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School board approves professional development spending

The Fort Dodge Community School District Board of Education approved a series of spending requests for professional development programs and resources for the district’s instructional coaching and administrative team at its meeting Monday night.

The first request was for permission to spend $36,800 for consulting services from Diane Sweeney Consulting, of Denver, Colorado.

“We are moving in our instructional coaching framework to a student-centered model, which is through Diane Sweeney,” said Steph Anderson, director of elementary education services for the district.

For the consulting services, Diane Sweeney Consulting will host a two-day professional development lab onsite in the district each quarter of the school year. The fees include $9,200 for each set of on-site days.

“This learning will consist of face-to-face learning as well as on-site coaching labs, where instructional coaches and administration will be able to engage in authentic learning through observations and reflections on actual student-centered coaching cycles,” according to the proposal from Anderson and Kirsten Doebel, director of secondary education services for the district.

While there are eight on-site lab days that Diane Sweeney Consulting will be in the district, access to the organization to answer questions is “unlimited,” Anderson said.

The funds for these services and supplies will be paid out of the district’s Teacher Leadership Compensation budget, which is earmarked for professional development resources.

The school board also approved a request to spend $31,067.80 from the TLC budget for additional one-on-one coaching from Becky Hacker-Kluver, a leadership coach and former school principal who will build on the work the instructional coaches and administrators will be doing with the consulting firm.

“In the past two years, she has worked just with our administrative team,” Anderson said. “This year she is proposing to work also with our instructional coaches, looking at their student-centered goals. … She will work with every administrator and every instructional coach once a month.”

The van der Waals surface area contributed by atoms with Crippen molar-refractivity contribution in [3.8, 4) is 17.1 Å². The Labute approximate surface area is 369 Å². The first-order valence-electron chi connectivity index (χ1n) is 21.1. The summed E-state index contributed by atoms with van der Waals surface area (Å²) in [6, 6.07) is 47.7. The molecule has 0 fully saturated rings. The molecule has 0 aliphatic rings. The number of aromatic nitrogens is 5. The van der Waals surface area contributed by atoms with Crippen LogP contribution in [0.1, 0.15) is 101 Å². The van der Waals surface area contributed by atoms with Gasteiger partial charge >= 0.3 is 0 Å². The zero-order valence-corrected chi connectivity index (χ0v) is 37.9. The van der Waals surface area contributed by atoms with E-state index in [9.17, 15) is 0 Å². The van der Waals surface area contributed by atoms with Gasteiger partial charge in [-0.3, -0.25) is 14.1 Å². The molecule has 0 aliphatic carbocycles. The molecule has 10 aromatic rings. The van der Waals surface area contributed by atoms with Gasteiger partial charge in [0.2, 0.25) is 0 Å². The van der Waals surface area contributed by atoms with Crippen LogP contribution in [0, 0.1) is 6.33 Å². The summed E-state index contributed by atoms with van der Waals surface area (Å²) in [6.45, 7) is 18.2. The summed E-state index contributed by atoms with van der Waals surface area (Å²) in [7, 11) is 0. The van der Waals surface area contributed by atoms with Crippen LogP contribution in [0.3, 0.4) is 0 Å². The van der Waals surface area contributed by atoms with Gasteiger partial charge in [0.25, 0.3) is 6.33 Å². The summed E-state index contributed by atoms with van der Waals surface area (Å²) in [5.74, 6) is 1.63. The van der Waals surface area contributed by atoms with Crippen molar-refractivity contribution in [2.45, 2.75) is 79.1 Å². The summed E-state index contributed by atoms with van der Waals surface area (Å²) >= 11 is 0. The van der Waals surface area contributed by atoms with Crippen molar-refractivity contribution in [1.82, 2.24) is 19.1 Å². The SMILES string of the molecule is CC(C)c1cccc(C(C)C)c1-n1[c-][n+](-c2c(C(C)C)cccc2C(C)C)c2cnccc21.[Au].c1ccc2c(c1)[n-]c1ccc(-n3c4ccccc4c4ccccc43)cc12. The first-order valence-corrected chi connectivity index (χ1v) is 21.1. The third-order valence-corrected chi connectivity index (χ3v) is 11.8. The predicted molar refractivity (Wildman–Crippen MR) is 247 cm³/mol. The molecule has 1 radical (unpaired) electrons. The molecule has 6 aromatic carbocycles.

The third proposal from Anderson and Doebel was for permission to spend $51,000 for a continued partnership with Achievement Network to focus on supporting district and building leaders.

The project works to support the implementation of the high-level professional learning strategy set by the district during summer 2019.

“They are going to continue to help consult with us to ensure that work goes forward,” Doebel said. “And we had a lot of positive responses from teachers and administrators after those two days, and it really is at the heart of what we are doing from a curricular standpoint.”

The funds for this request will be paid out of the district’s Title V budget, which also funds professional development projects for educators and administrators.

During the discussion for the Diane Sweeney Consulting agenda item, FDCSD School Board President Stu Cochrane raised a question.

“At first blush, I was just taken aback by the cost,” he said. “Is that kind of standard?”

Anderson replied that the cost is standard for this kind of program.

The purpose of these professional development programs is to give teachers, administrators and instructional coaches the tools they need to be high-quality educators.

“We really want to build the capacity of the teachers so that when we’re going through curriculum in their classrooms – if there’s not time for this or not time for that, that they’re making informed decisions based on standards, not just ‘I don’t feel like doing that,'” Anderson said.